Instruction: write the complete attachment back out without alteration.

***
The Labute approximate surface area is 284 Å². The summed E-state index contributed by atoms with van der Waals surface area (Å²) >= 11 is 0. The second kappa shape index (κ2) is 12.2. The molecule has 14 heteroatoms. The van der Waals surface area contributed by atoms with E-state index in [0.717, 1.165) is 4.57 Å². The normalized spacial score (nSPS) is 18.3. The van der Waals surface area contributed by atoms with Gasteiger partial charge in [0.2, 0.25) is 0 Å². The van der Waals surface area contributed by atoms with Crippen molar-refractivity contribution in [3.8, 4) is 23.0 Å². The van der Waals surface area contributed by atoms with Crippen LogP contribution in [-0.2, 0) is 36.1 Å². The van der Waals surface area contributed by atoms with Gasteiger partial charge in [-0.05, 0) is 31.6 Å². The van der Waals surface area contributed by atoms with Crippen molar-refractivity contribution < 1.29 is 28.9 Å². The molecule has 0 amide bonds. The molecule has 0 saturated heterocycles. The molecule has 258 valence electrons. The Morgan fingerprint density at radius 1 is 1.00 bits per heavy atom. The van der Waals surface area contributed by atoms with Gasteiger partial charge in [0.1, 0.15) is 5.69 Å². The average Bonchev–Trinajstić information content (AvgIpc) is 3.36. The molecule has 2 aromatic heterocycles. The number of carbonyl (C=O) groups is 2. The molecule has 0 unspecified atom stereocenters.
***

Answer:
The Labute approximate surface area is 284 Å². The summed E-state index contributed by atoms with van der Waals surface area (Å²) >= 11 is 0. The second kappa shape index (κ2) is 12.2. The molecule has 14 heteroatoms. The van der Waals surface area contributed by atoms with E-state index in [0.717, 1.165) is 4.57 Å². The normalized spacial score (nSPS) is 18.3. The van der Waals surface area contributed by atoms with Gasteiger partial charge in [0.2, 0.25) is 0 Å². The van der Waals surface area contributed by atoms with Crippen molar-refractivity contribution in [3.8, 4) is 23.0 Å². The van der Waals surface area contributed by atoms with Crippen LogP contribution in [-0.2, 0) is 36.1 Å². The van der Waals surface area contributed by atoms with Gasteiger partial charge in [-0.05, 0) is 31.6 Å². The van der Waals surface area contributed by atoms with Crippen molar-refractivity contribution < 1.29 is 28.9 Å². The molecule has 0 amide bonds. The molecule has 0 saturated heterocycles. The molecule has 258 valence electrons. The Morgan fingerprint density at radius 1 is 1.00 bits per heavy atom. The van der Waals surface area contributed by atoms with Gasteiger partial charge in [0.1, 0.15) is 5.69 Å². The average Bonchev–Trinajstić information content (AvgIpc) is 3.36. The molecule has 2 aromatic heterocycles. The number of carbonyl (C=O) groups is 2. The molecule has 0 unspecified atom stereocenters.